THE CAPITAL, TALLAHASSEE, July 10, 2012
Margie Menzel, The News Service of Florida
Florida is both a model and a cautionary tale for other states grappling with violent crimes against homeless people, and on Tuesday it will play a lead role at a congressional hearing on the subject.
A model: Florida passed a law in 2010 making violence against the homeless a hate crime, including a corresponding increase in penalties. It was the second state to do so.
A cautionary tale: Florida led the nation in violence against homeless people last year and drew national headlines in late May because of the bizarre "face-eating" attack on a homeless man in Miami.
Broward Sheriff's Capt. Rick Wierzbicki will testify Tuesday, urging the U.S. House of Representatives to adopt legislation to track assaults on the homeless nationwide. He and Broward Sheriff Al Lamberti, having overseen a series of gruesome crimes against homeless people in their jurisdiction, led the BSO in becoming the first Florida law enforcement agency to back protective legislation.
Among the crimes they oversaw was a 2006 cluster of attacks by teens using baseball bats. One assault was captured on video, and three of the teens were convicted. The skull of another victim, 45-year-old Norris Gaynor, a homeless veteran, was split as he slept on a park bench.
"Unfortunately, in Florida a lot of homeless like to live outside," said Wierzbicki. "They're much more vulnerable."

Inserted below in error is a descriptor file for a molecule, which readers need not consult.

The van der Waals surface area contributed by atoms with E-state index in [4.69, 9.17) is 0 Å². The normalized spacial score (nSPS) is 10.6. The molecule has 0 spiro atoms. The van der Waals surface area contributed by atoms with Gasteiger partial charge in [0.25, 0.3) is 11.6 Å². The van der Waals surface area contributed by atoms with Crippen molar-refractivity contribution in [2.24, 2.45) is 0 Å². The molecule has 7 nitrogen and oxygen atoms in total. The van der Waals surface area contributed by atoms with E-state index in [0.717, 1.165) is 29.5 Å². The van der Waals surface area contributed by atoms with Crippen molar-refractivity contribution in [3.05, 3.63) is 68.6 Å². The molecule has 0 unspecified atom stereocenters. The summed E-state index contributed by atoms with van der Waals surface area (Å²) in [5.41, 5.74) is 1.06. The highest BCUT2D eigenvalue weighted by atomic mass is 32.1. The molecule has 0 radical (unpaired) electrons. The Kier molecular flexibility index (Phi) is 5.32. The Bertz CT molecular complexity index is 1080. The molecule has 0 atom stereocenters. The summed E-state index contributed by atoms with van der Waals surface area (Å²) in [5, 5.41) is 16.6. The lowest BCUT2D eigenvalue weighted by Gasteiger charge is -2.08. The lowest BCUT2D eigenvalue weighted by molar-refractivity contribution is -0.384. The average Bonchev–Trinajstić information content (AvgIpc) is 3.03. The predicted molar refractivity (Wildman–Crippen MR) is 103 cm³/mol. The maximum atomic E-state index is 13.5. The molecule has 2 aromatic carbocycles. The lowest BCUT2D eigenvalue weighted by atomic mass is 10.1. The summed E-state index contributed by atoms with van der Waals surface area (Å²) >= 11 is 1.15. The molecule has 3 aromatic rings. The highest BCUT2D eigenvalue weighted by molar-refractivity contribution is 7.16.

As to the cannibalistic attack in May, the Broward Sheriff's Office noted, "It seems the recent savage attack that left a Miami homeless man with his face disfigured may be the impetus for the renewed interest in curbing such violence on the national level."
That may be, but most people see it as an isolated incident, said Tom Pierce, who heads the state Office of Homelessness at the Department of Children and Families.
Wierzbicki said he thinks violence against Florida's homeless has lessened since the 2010 hate-crimes law, but both he and Pierce said the numbers of homeless people are vastly under-estimated – as are the crimes against them.
That's partly because only residents of homeless shelters and identifiable street locations are counted by the federal government. People who are "doubled up" – living with relatives or friends – are not counted. Neither are those in the woods or other encampments.
So while the 2012 federal point-in-time survey showed 54,300 homeless Floridians, Pierce said, state school districts reported 56,000 homeless children for the 2010-2011 academic year. And where there are homeless children, he said, there are homeless parents.
Many are frightened of the authorities, which makes counting them – or helping them – more difficult.
"Homeless families with children make it difficult to find them," said Pierce. "They're fearful that the government will take their children away because they can't support an environment for them."
According to the National Coalition for the Homeless, one of the co-sponsors of Tuesday's hearing, the numbers of homeless families and children are growing – to one in three of the total homeless population. Veterans make up more than one in 10 homeless people.
"We have no idea how many homeless people there are," said Neil Donovan, the coalition's executive director. "And you can't dedicate resources appropriately when you are lacking information."
That's why Wierzbicki, who tracks national as well as Florida crimes, said a law to simply count the crimes is the first step in curbing them. In other states, he added, violence against the homeless is increasing.
"You read almost every day about a homeless person who was the victim of a homicide or a sexual battery," he said. "We had one report where a person was degutted."
Donovan said he doesn't expect legislation to track violence against the homeless will result from Tuesday's hearing. "If it passes, great,'' he said. "But it's a very difficult climate…Our goal is to make inroads at the state level."